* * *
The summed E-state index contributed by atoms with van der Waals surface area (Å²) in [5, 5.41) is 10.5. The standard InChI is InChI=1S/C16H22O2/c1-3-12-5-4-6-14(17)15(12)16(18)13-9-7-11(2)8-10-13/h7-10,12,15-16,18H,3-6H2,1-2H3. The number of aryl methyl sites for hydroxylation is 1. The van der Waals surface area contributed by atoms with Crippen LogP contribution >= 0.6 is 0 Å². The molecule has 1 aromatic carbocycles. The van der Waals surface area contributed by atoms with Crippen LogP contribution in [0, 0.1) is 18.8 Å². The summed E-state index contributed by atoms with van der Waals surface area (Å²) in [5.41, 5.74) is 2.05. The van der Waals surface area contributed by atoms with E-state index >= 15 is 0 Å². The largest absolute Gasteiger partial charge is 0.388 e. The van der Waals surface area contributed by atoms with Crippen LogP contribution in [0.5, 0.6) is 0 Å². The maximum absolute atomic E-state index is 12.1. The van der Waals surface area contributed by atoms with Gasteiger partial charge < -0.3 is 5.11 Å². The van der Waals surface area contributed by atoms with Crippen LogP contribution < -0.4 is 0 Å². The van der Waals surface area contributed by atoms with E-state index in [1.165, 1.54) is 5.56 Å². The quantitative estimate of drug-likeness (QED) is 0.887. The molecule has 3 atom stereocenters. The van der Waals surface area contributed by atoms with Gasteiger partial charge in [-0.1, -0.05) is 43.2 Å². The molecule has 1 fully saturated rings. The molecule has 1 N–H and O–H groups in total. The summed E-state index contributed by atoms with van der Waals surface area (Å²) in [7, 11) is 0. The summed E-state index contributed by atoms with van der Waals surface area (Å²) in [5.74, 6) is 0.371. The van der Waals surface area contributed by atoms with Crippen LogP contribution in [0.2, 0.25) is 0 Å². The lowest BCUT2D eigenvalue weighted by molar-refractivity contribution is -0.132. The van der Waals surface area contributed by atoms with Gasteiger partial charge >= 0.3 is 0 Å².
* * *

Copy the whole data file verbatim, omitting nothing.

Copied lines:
The summed E-state index contributed by atoms with van der Waals surface area (Å²) in [5, 5.41) is 10.5. The standard InChI is InChI=1S/C16H22O2/c1-3-12-5-4-6-14(17)15(12)16(18)13-9-7-11(2)8-10-13/h7-10,12,15-16,18H,3-6H2,1-2H3. The number of aryl methyl sites for hydroxylation is 1. The van der Waals surface area contributed by atoms with Crippen LogP contribution >= 0.6 is 0 Å². The molecule has 1 aromatic carbocycles. The van der Waals surface area contributed by atoms with Crippen LogP contribution in [0, 0.1) is 18.8 Å². The summed E-state index contributed by atoms with van der Waals surface area (Å²) in [5.41, 5.74) is 2.05. The van der Waals surface area contributed by atoms with E-state index >= 15 is 0 Å². The largest absolute Gasteiger partial charge is 0.388 e. The van der Waals surface area contributed by atoms with Crippen LogP contribution in [0.5, 0.6) is 0 Å². The maximum absolute atomic E-state index is 12.1. The van der Waals surface area contributed by atoms with Gasteiger partial charge < -0.3 is 5.11 Å². The van der Waals surface area contributed by atoms with Crippen LogP contribution < -0.4 is 0 Å². The van der Waals surface area contributed by atoms with E-state index in [1.165, 1.54) is 5.56 Å². The quantitative estimate of drug-likeness (QED) is 0.887. The molecule has 3 atom stereocenters. The van der Waals surface area contributed by atoms with Gasteiger partial charge in [-0.1, -0.05) is 43.2 Å². The molecule has 1 fully saturated rings. The molecule has 1 N–H and O–H groups in total. The summed E-state index contributed by atoms with van der Waals surface area (Å²) in [7, 11) is 0. The summed E-state index contributed by atoms with van der Waals surface area (Å²) in [5.74, 6) is 0.371. The van der Waals surface area contributed by atoms with Crippen LogP contribution in [0.2, 0.25) is 0 Å². The lowest BCUT2D eigenvalue weighted by molar-refractivity contribution is -0.132. The van der Waals surface area contributed by atoms with Gasteiger partial charge >= 0.3 is 0 Å².